Using flashlights to look for owls

Some suggested guidelines


YOU WOULD HAVE THOUGHT — unless you're an owler — that it was pure common sense not to shine bright lights at owls at night. Well, you would, wouldn't you, because you know what it does to your own night vision, and how a really bright light can even hurt. It's nature's way of getting you to protect your eyes.

Yet this is common practice among owlers, and it's likely that many of them do it without a second thought. It's simply a time-sanctioned, unquestioned way of looking for owls at night. Nobody's going to stop you.

As I said on the Intro page, there seem to be no guidelines on the use of flashlights with owls. At least, I haven't found any yet. So here, purely off the top of my head (pending further digging around), is a suggested list.

I don't normally go out with a flashlight to look for owls (use me ears), but recently I used one to look for a "lost" fledgling. It immediately worried me when on two occasions my torch lit up an adult owl, the mother, on a hunting perch. She stayed where she was, and I found myself quickly lowering the torch to give her eyes a break. I didn't want our favourite owl to meet with an accident.

So I was kind of sensitised for when I came across a posting on the Owl Pages forum in which an old hand was suggesting to a novice owler that he/she take out a flashlight. When I questioned the advice, response came there none. Maybe the old hand thought my questioning of the practice was too silly to respond to. So I transferred the rest of what I was planning to suggest to my own website here (how nice to have one for such purposes!).

I'll flesh this out when I have more time. Meanwhile the guidelines I suggest seem like plain old common sense to me. Contributions and criticisms are, as usual, very welcome via my email: raham [at] btinternet [dot] com.

(For the Owl Pages forum thread that started this off, click here: "Will owls attack?")


1. Use a fairly low-power flashlight that throws a beam to 70-80 feet. This will just illuminate an owl in the top of a tree. Don't use a torch that can light things hundreds of feet away, like across a field.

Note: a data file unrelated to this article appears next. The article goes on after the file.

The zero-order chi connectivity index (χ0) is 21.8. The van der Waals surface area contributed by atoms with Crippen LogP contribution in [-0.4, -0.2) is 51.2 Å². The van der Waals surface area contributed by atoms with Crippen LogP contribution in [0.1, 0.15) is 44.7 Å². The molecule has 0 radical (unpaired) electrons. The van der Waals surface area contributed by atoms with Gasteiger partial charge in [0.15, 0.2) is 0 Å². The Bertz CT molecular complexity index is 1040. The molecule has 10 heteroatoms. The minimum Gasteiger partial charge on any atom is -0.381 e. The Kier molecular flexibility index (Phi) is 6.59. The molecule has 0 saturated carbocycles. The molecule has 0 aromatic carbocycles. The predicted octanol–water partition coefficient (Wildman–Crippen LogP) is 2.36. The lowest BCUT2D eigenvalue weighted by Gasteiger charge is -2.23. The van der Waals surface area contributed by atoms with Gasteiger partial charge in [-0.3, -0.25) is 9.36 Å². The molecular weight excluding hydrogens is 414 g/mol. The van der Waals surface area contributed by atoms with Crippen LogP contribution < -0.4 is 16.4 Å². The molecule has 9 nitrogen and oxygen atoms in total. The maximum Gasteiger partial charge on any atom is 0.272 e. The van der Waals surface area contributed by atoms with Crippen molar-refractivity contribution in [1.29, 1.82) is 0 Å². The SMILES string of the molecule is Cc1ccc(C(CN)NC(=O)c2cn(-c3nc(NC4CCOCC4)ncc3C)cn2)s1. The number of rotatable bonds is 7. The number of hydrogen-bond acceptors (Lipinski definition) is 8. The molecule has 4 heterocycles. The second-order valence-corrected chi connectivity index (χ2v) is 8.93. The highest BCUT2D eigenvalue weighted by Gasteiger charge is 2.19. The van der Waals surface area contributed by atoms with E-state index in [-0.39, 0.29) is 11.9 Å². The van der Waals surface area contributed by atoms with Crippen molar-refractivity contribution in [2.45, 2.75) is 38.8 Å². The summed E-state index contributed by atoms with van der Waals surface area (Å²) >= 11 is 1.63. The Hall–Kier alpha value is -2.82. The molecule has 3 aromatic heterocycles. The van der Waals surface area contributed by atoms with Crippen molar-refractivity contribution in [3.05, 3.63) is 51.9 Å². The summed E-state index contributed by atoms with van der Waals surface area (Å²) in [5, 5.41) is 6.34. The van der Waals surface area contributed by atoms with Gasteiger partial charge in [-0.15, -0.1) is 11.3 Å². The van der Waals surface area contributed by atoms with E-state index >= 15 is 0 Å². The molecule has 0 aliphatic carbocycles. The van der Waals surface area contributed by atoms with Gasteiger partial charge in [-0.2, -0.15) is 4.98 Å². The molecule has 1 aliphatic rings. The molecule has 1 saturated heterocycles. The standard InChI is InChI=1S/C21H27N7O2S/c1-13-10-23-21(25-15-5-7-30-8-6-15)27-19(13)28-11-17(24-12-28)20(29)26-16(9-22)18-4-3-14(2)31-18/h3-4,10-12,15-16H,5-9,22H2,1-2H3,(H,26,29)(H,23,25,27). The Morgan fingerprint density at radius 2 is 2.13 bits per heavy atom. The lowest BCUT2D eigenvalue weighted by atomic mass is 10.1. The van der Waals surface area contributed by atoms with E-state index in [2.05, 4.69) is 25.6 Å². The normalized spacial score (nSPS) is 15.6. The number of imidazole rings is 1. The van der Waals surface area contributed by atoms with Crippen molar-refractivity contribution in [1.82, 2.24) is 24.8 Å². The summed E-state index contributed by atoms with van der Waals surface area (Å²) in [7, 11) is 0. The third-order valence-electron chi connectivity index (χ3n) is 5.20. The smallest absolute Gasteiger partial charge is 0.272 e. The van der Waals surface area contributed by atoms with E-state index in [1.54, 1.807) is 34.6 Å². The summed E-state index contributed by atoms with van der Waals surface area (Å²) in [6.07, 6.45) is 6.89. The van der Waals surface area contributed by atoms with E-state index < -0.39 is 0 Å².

(Most owls you find will be on lower hunting perches, and may be more like 30-50 feet away.)


2. Use a conventional bulb flashlight rather than an LED flashlight.

(In my experience, LEDs though seemingly more diffuse, are actually much brighter when looked at directly and dazzle more than a conventional bulb.)


3. Don't use a highly focused beam.


4. Never use flashlights with high candle-power ratings on owls. E.g. 10,000s to 100,000s or even millions of candle-power.

(My guess would be that these are capable of leaving temporary "scorch" marks on the retina that might take hours or even days to disappear, depending on factors like how dark it is, how long the owl looks, and which part of the retina is affected.)


5. If an owl is looking directly at the beam, don't keep the flashlight pointed at it for more than 10 seconds. After 10 s move the beam away or turn the flashlight off for at least twice that time before shining it at the owl again. Try to observe the owl when it is looking away. Use peripheral (weaker) parts of the beam if for some reason you have to keep the owl in view for longer.

(Obviously longer illumination times can be used if the owl is at the limit of the beam's reach. Remember the inverse of the inverse square law: halving the distance between you and the owl quadruples the strength of the light reaching its eyes.)


6. If in doubt about a flashlight, test it on yourself. Get a friend to shine it directly at your eyes from about 30 feet away and to do this for 15-20 seconds when you have full night vision on a dark night. How is your ability to see affected, and how long does it take to recover the level of night vision you had before? If it affects your night vision for any length of time (say 15-30 seconds or more), you should probably be looking for a weaker flashlight.


7. Go owl hunting on moonlit nights. Or in areas where there is already quite a lot of light. If their night vision is affected, they will be less at risk than on completely dark nights.


8. Be especially careful with owls in wooded areas. These are the owls that you'll put at most risk of having an accident. An owl that takes off over fields has a better chance.


9. Overall, be considerate to owls and use flashlights sparingly. Think about how their ability to hunt and avoid obstacles might be affected by having a flashlight shone at them. Would you want to try flying through trees with a blindfold over your eyes? Owls' eyes are rather poorly protected and very prone to injury. Be content simply that you have seen an owl at night. Identify it, then move on and find another.


You could also think about using a night-vision monocular or binoculars. These can be good for spotting owls at night, but the downside is they have a terrible effect on your own night vision. This is especially noticeable with a monocular because one eye can see afterwards and the other can't. More food for thought there!

(Page started 23 June 2008)

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